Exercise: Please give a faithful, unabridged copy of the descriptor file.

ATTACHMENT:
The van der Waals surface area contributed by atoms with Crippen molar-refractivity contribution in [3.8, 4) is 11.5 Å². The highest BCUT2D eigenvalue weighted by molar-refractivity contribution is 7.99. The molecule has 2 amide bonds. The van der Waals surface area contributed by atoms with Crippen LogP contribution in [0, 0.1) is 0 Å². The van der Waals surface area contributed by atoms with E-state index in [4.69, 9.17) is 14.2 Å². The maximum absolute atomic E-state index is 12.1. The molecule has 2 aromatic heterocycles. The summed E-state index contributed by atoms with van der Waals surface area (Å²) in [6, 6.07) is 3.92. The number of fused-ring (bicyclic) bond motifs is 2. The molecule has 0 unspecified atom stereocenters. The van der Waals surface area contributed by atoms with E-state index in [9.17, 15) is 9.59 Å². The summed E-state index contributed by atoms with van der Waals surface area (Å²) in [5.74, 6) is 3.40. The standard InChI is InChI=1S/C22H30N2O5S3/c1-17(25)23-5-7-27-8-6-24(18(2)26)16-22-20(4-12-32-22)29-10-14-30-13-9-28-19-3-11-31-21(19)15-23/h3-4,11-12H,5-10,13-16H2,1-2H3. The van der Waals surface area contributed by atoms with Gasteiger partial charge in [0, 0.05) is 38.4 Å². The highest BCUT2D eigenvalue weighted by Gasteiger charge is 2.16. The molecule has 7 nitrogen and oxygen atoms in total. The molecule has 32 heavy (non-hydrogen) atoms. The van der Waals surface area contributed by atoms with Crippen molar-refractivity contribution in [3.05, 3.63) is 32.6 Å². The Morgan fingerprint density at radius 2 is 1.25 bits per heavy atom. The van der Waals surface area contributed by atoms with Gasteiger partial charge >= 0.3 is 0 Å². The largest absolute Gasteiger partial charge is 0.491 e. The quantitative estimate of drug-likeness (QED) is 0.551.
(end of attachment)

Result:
The van der Waals surface area contributed by atoms with Crippen molar-refractivity contribution in [3.8, 4) is 11.5 Å². The highest BCUT2D eigenvalue weighted by molar-refractivity contribution is 7.99. The molecule has 2 amide bonds. The van der Waals surface area contributed by atoms with Crippen LogP contribution in [0, 0.1) is 0 Å². The van der Waals surface area contributed by atoms with E-state index in [4.69, 9.17) is 14.2 Å². The maximum absolute atomic E-state index is 12.1. The molecule has 2 aromatic heterocycles. The summed E-state index contributed by atoms with van der Waals surface area (Å²) in [6, 6.07) is 3.92. The number of fused-ring (bicyclic) bond motifs is 2. The molecule has 0 unspecified atom stereocenters. The van der Waals surface area contributed by atoms with E-state index in [9.17, 15) is 9.59 Å². The summed E-state index contributed by atoms with van der Waals surface area (Å²) in [5.74, 6) is 3.40. The standard InChI is InChI=1S/C22H30N2O5S3/c1-17(25)23-5-7-27-8-6-24(18(2)26)16-22-20(4-12-32-22)29-10-14-30-13-9-28-19-3-11-31-21(19)15-23/h3-4,11-12H,5-10,13-16H2,1-2H3. The van der Waals surface area contributed by atoms with Gasteiger partial charge in [0, 0.05) is 38.4 Å². The highest BCUT2D eigenvalue weighted by Gasteiger charge is 2.16. The molecule has 7 nitrogen and oxygen atoms in total. The molecule has 32 heavy (non-hydrogen) atoms. The van der Waals surface area contributed by atoms with Crippen molar-refractivity contribution in [3.05, 3.63) is 32.6 Å². The Morgan fingerprint density at radius 2 is 1.25 bits per heavy atom. The van der Waals surface area contributed by atoms with Gasteiger partial charge >= 0.3 is 0 Å². The largest absolute Gasteiger partial charge is 0.491 e. The quantitative estimate of drug-likeness (QED) is 0.551.